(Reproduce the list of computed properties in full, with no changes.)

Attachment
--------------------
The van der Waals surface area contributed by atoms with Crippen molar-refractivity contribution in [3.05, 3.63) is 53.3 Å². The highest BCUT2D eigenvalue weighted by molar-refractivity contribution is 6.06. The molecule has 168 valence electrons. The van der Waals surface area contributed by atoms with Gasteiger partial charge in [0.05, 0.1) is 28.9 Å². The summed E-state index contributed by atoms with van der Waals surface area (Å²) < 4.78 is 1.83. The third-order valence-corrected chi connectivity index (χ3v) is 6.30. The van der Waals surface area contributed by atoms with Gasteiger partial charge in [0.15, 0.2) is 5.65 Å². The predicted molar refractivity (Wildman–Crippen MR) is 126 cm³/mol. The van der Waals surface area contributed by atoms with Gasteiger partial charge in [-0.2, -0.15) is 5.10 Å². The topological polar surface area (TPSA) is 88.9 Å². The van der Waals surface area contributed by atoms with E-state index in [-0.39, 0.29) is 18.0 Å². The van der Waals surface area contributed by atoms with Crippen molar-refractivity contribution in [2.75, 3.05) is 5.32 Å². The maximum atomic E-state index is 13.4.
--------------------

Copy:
The van der Waals surface area contributed by atoms with Crippen molar-refractivity contribution in [3.05, 3.63) is 53.3 Å². The highest BCUT2D eigenvalue weighted by molar-refractivity contribution is 6.06. The molecule has 168 valence electrons. The van der Waals surface area contributed by atoms with Gasteiger partial charge in [0.05, 0.1) is 28.9 Å². The summed E-state index contributed by atoms with van der Waals surface area (Å²) < 4.78 is 1.83. The third-order valence-corrected chi connectivity index (χ3v) is 6.30. The van der Waals surface area contributed by atoms with Gasteiger partial charge in [0.15, 0.2) is 5.65 Å². The predicted molar refractivity (Wildman–Crippen MR) is 126 cm³/mol. The van der Waals surface area contributed by atoms with Gasteiger partial charge in [-0.2, -0.15) is 5.10 Å². The topological polar surface area (TPSA) is 88.9 Å². The van der Waals surface area contributed by atoms with E-state index in [-0.39, 0.29) is 18.0 Å². The van der Waals surface area contributed by atoms with Crippen molar-refractivity contribution in [2.75, 3.05) is 5.32 Å². The maximum atomic E-state index is 13.4.